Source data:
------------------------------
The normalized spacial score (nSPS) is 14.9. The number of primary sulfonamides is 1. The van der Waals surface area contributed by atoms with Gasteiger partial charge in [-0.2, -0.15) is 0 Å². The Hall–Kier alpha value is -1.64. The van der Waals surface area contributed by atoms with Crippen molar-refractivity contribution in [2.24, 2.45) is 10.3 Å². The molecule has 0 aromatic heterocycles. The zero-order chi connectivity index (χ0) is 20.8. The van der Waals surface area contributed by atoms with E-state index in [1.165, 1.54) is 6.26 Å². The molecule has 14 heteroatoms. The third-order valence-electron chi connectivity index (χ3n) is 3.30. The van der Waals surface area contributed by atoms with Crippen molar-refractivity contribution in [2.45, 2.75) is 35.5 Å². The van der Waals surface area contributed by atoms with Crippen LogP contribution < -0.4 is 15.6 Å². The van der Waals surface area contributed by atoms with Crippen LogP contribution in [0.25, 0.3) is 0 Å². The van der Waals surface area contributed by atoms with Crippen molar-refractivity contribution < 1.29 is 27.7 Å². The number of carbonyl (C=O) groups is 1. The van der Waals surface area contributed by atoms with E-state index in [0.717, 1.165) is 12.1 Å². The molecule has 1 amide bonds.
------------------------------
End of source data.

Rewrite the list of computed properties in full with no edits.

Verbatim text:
The normalized spacial score (nSPS) is 14.9. The number of primary sulfonamides is 1. The van der Waals surface area contributed by atoms with Gasteiger partial charge in [-0.2, -0.15) is 0 Å². The Hall–Kier alpha value is -1.64. The van der Waals surface area contributed by atoms with Crippen molar-refractivity contribution in [2.24, 2.45) is 10.3 Å². The molecule has 0 aromatic heterocycles. The zero-order chi connectivity index (χ0) is 20.8. The van der Waals surface area contributed by atoms with E-state index in [1.165, 1.54) is 6.26 Å². The molecule has 14 heteroatoms. The third-order valence-electron chi connectivity index (χ3n) is 3.30. The van der Waals surface area contributed by atoms with Crippen molar-refractivity contribution in [2.45, 2.75) is 35.5 Å². The van der Waals surface area contributed by atoms with Crippen LogP contribution < -0.4 is 15.6 Å². The van der Waals surface area contributed by atoms with Crippen LogP contribution in [0.25, 0.3) is 0 Å². The van der Waals surface area contributed by atoms with Crippen molar-refractivity contribution < 1.29 is 27.7 Å². The number of carbonyl (C=O) groups is 1. The van der Waals surface area contributed by atoms with E-state index in [0.717, 1.165) is 12.1 Å². The molecule has 1 amide bonds.